Many small businesses are impacted by a host of global factors, having a telescopic view is vital to success
Between your neighborhood customers, family-like workforce, and local vendor relationships, it may seem like your small business operates on an island — far removed from the tumultuous ocean of the global economy.
But in reality, not only is your small business directly affected by global economic waters, it’s a small boat floating on them. That makes it even more susceptible to the inevitable ebbs and flows. The trick is to stay ahead of both storms and sunny days to make sure your vessel is fit to float — no matter the forecast.
As a small business owner, it’s especially vital that you keep your thumb on the pulse of global economic trends. Just as a wave appears much larger in shallower water, the ebbs and flows of the global economy will be more compounded in your small business than your corporate counterparts. You’ll feel the changes faster and more powerfully.
To stay ahead, you need to maintain a telescopic view of the state of the global economy. Start by identifying observable trends — such as an increased focus on tighter fiscal policies that still allow for robust infrastructure — and use them to found your strategic business plan.
By diving deep into these patterns, you can capitalize on a myriad of opportunities and continue creating new ones for your business.
Ride the Economic Waves
When the weather is good, the waves are calm and consistent. As the global economy strengthens, your business will most likely be more profitable due to higher rates of disposable income and customer spending confidence.
As the global economy grows, it also tends to bolster middle-class growth around the world. This can make exporting a lucrative option for small businesses. No matter what you’re selling, there’s a buyer somewhere in the world looking for your exact product — it’s just a matter of finding him.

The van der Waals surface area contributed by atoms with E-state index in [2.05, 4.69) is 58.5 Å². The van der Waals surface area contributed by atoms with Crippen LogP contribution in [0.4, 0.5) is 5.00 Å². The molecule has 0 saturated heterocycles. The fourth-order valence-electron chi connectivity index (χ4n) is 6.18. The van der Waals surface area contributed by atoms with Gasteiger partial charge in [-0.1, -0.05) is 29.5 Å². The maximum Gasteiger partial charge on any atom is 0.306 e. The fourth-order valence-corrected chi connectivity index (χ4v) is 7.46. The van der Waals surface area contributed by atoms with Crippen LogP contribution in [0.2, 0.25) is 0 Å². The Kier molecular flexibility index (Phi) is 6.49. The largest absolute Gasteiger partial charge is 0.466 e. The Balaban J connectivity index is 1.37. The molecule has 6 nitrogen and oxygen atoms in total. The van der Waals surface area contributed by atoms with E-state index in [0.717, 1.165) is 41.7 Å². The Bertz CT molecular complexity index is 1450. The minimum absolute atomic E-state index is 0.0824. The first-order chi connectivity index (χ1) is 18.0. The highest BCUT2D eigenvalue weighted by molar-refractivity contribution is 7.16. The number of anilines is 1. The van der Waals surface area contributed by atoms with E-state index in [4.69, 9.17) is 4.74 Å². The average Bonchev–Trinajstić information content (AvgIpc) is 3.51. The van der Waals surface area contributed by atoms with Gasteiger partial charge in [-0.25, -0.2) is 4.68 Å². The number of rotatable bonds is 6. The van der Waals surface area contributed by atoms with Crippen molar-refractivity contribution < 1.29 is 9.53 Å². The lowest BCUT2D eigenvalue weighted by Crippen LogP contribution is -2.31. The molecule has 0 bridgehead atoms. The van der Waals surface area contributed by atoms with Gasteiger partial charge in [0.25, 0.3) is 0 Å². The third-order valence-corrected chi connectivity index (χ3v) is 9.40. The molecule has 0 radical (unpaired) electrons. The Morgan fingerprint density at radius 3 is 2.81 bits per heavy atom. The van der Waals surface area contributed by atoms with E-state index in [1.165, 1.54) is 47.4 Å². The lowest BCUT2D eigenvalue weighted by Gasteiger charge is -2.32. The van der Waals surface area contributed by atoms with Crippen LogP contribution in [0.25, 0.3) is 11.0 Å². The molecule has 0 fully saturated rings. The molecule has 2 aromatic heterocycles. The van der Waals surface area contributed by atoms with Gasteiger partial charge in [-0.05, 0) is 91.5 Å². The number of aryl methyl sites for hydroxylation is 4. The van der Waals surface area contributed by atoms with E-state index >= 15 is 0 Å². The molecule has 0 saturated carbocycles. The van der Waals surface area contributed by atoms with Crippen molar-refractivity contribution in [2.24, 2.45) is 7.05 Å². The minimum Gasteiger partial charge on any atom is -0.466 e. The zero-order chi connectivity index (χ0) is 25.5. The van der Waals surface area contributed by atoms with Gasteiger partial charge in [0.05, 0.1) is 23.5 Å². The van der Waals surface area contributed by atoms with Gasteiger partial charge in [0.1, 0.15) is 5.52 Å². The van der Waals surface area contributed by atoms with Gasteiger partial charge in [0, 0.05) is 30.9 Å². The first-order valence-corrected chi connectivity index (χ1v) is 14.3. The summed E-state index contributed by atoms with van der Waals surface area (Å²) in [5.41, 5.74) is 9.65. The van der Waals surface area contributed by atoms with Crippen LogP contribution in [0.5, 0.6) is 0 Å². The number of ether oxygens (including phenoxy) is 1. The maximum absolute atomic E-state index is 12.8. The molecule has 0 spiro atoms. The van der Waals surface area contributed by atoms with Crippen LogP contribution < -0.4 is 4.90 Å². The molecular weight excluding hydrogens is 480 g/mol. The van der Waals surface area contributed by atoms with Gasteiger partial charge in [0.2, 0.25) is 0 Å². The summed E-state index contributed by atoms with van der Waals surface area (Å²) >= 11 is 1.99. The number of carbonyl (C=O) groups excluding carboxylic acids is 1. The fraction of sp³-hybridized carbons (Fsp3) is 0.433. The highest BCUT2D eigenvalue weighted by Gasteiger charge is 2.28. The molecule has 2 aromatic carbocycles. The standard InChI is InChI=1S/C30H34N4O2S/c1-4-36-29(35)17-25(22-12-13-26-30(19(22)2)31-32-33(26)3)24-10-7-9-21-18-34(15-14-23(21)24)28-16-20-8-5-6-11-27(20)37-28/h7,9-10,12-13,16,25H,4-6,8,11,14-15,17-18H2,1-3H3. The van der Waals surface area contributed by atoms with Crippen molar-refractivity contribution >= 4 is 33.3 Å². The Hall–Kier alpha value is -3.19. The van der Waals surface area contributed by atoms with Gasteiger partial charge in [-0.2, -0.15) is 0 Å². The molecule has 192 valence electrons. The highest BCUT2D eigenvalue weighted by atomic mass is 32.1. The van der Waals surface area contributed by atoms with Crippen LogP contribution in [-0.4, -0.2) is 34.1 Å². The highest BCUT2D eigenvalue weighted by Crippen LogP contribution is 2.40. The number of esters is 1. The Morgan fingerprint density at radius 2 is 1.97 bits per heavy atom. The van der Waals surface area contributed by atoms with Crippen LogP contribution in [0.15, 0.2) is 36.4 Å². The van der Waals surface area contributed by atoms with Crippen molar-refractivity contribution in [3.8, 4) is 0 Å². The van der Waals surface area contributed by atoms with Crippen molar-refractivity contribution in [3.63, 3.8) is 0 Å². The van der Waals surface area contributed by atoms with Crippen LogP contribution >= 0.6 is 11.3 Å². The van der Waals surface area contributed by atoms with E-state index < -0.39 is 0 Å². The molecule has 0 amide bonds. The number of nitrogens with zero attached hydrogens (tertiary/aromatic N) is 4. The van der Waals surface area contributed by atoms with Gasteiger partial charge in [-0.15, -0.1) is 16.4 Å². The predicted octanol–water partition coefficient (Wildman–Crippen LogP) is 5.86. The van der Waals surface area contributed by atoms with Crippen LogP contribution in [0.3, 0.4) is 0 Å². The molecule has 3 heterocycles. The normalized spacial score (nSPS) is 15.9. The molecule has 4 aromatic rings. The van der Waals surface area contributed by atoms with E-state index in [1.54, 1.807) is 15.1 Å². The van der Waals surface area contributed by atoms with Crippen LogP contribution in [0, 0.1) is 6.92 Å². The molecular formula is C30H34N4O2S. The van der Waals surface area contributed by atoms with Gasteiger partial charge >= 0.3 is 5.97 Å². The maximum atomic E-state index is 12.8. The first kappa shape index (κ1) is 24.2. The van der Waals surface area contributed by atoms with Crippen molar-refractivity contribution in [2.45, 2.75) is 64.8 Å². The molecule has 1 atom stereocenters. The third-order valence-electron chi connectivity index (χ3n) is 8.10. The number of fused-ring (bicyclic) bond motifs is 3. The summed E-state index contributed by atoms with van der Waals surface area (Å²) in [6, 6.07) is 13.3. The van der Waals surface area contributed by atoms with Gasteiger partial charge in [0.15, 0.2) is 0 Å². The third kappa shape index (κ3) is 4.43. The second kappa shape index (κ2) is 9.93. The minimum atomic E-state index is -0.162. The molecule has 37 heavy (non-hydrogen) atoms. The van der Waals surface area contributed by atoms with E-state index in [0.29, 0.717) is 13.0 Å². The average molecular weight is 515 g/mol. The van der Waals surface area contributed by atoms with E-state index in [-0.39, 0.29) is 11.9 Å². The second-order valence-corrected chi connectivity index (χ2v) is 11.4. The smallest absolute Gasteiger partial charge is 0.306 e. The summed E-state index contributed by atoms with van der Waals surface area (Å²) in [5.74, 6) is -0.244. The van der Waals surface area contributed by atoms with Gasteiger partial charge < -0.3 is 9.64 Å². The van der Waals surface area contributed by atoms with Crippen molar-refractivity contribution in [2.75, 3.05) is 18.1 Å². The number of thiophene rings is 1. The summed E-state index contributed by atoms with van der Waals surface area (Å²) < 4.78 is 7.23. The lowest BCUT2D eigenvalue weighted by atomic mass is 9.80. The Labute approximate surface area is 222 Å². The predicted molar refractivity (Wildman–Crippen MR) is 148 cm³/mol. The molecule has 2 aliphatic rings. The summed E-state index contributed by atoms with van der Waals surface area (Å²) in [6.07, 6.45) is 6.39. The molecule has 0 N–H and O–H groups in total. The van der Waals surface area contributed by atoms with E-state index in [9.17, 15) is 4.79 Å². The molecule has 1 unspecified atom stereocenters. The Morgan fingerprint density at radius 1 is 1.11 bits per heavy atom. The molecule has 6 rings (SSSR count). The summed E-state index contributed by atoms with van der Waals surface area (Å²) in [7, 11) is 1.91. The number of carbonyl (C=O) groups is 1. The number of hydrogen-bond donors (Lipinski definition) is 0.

To match this growth, you’ll most likely need to expand your space, hire more employees, or build out your product line. Just be careful not to overextend yourself. When the waves get rough again, you don’t want to be stuck with too many people on board.
Manage the Economic Troughs
When the weather is bad, the beach — or marketplace — is the last place people want to be. In a global economic slowdown, uncertain consumers keep a tighter hold on their wallets, which can hurt your business’s bottom line.
As developed nations become less creditworthy, banks around the world become more selective, meaning it could be more difficult for your small business to acquire a loan when the global economy is down. Plus, because the U.S. dollar is still the world’s reserve currency, it’s more plugged into the rise and fall of the global economy than other currencies.
Cash flow concerns are already at a record high for small businesses (66 percent), and with less income, it only becomes more of a struggle. Between paying bills, managing accounts receivable, funding new business, and maintaining payroll, your business won’t stay afloat long without proper cash flow.
On the other hand, if you’re in a stable financial position and are prepared for economic flux, you’ll be better able to identify the opportunities it presents. Perhaps your competitors are struggling. It makes financial sense for you to buy them out when their price tag is cheap. Or maybe economic conditions have fully driven your competition out of business. You have a clear opportunity to absorb that customer base.
The good thing about being a small business is that you’re already a good swimmer. When the global economy gets stormy, you have the advantage of not only your inherent determination, but also a smaller decision-making base. Rather than having to call stakeholder meetings to agree upon changes to the business strategy, you can pivot in a matter of days or even hours. Whether that means changing your branding, workforce, products, or strategy, you’ll be empowered to change course in whatever areas are necessary to keep your vessel afloat.